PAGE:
Closely Spaced Siblings: 5 Tips for Second-time Moms

Having children born close together in age can be chaotic. A chaotic, magnificent collage of madness and beauty.

At least it has been for me. In remembering back to when I had my first baby, and even before — especially when I was pregnant — I had more than a few lofty ideals. Some of which evaporated soon after I was in the thick of being a new mom, and most of which disappeared or became altered after the birth of my second.

While I’m definitely no parenting expert, I surely do have nearly four years of experience in parenting little ones close in age and not losing myself in the process. My biggest feat has been steering clear from swallowing buckets of guilt over how I parent.

The tips below won’t be for everyone, but they’ve definitely helped me along. Which is really a large part of what this blogging thing is about. Sharing our stories and experiences as parents, and our unique experiences as mothers, with the hope that others will be able to relate. That we find camaraderie; develop a community and empower/inspire one another. At least that’s the hope. Not everyone has an ample support system; lots of moms fall prey to the weight that society in general puts on how mothers should be. Not everything is magical, but most of it is/can be. It’s all in how you look at it. It’s all in how you handle it.

5 Tips, from Me to You…

1. On Letting Go 
Having babies close-together, especially back-to-back, takes a big toll on our bodies! Not just in the physical, but the meta-physical too. Our hormones fluctuate greatly, how we view ourselves mentally and physically changes immensely. We judge ourselves for not losing the baby weight fast enough, or if we aren’t blissed out enough or doing it all effortlessly with a smile. I had to re-learn a large part of what being a woman meant to me. As a woman who was/is also a mother. It didn’t even hit me at first. It especially hit home for me after the birth of my second. It was a long haul, but I learned to let go of so much in order to keep myself, if that makes any sense. Let go of the house on occasion; leave the laundry pile, leave the dishes, leave the mascara. Eat something healthy instead. Read a couple of chapters in that book you’ve been dying to pick up instead. The biggest part of this for me was LEAVING the babies. In giving up mommy martyr-dom, I allowed myself personal time to leave the house to do anything I darn well pleased. Write by the water, go for a massage, go to yoga, take a canning or photography course…these are all things I did (and plan on doing), without feeling guilty for leaving my babies when they were “too little.” Ain’t no one happy if Mama’s not happy.

2. On Laughing at Oneself
Oh, when I was pregnant with Wyndham, everything was going to be organic and natural all the way! No plastic toys, cloth diapering, breast-milk only, organic cotton clothing only, all baby food made from scratch…and the list went on. Looking back at that list now, I just laugh and laugh and laugh. And then laugh some more. How annoying I must have been. Listen. Many would still call me a crunchy mama, sure. Whatever. We can’t ever predict what’s going to happen when we’re actually in it. When we’re actually mothering. For example – I wasn’t able to exclusively breast-feed. I couldn’t/can’t control what other people buy my kids. We cloth diapered with our first, the beginning of our second, and then my back went out from an old injury and we lost the plot on it and never went back. I certainly washed the soosie every single time it dropped to the ground with my first, and if a tap wasn’t around to wash it for my second, my mouth most certainly would do. How much do all of these things matter? A little or a lot — depending on how seriously you take yourself. Dark humour should be your very good friend during the early years of parenting, especially when you have more than one underfoot. Just sayin’.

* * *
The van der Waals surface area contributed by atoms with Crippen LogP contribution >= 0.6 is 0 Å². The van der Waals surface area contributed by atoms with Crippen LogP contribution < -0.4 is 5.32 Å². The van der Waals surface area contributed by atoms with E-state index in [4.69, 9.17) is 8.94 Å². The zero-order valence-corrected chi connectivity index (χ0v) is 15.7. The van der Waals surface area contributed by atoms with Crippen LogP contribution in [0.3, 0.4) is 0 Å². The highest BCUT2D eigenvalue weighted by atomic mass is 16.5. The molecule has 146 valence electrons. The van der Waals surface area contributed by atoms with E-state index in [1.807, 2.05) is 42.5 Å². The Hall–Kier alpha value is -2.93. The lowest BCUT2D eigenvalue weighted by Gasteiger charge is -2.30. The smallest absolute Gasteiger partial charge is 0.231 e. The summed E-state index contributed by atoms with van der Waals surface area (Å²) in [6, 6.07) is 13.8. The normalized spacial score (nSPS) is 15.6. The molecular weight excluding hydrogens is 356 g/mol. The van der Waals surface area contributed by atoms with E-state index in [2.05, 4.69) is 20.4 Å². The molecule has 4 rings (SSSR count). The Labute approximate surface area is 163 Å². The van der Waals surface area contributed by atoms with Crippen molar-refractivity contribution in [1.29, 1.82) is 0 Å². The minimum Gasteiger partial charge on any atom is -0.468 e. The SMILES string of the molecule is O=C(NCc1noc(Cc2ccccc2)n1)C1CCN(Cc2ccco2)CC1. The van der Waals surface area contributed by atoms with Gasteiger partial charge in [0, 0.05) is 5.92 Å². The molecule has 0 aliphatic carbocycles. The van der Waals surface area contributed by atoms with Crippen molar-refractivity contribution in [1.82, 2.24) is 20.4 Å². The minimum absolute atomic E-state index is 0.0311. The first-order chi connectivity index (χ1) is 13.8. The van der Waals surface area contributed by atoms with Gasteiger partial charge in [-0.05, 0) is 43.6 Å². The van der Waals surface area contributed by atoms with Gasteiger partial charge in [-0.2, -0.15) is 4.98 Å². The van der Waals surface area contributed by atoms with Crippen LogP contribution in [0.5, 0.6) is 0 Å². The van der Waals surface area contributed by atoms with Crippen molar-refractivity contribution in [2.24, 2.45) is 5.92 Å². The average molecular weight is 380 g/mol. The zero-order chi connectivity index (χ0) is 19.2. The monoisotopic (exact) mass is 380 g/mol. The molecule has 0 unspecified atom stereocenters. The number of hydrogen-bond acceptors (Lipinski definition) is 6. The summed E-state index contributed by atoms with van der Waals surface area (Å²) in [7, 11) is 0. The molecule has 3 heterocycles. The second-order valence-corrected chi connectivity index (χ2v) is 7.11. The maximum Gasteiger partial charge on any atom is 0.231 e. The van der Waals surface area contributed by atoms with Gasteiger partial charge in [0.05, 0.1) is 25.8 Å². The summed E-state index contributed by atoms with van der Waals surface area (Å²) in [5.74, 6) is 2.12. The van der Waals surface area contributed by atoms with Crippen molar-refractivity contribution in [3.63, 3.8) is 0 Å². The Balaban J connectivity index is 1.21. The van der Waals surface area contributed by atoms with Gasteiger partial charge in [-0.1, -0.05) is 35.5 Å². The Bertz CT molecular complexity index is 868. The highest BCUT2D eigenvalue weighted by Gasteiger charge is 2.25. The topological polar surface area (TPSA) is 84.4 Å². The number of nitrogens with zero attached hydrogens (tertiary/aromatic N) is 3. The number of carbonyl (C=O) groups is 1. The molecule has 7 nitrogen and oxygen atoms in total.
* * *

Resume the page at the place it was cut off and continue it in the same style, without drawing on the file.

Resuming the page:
3. On a Lighter Note: Breakfast for Dinner
Yes. DO THAT. More than once a week even. Goes over like gang-busters and everything will be just fine. Including your mental state. On a related note, for many of the nights that you don’t make breakfast for dinner? Get super friendly with your Crock-Pot. Buy one if you don’t have one.

4. More of Food…
Make friends with a really good blender. Screw all that fancy baby food-making gadgetry. I’ve used the same standing blender and hand blender for all of my baby food making needs. Also, make friends with the concept of daily smoothies. For yourself and your babies as soon as they are at that stage of eating. Especially green smoothies — so good for you and them!

5. Make Time for Your Relationship
No seriously, DO THIS. Losing the plot on this can happen so easily when you have newborns and babies, or babies and toddlers to care for and love up. It can be very difficult to reverse that kind of disregard. I’m not saying every relationship during the early years of parenting closely spaces sibling suffers. I’m just saying to have a date night once a week, mmkay? Even if you do it at home, someway, somehow — make time. Definitely (harkening back to that guilt thing here), make room in your budget for a babysitter if you don’t have family close by who can take the reigns once a week for a spell. (If you’re looking for some pro babysitter interview questions, click here!)

Okay, that’s it from me. That’s all I’ve got. What about you? Do you have anything to share with the DB readers? I know I’d love to hear it. 

Tagged as:
Add to the conversation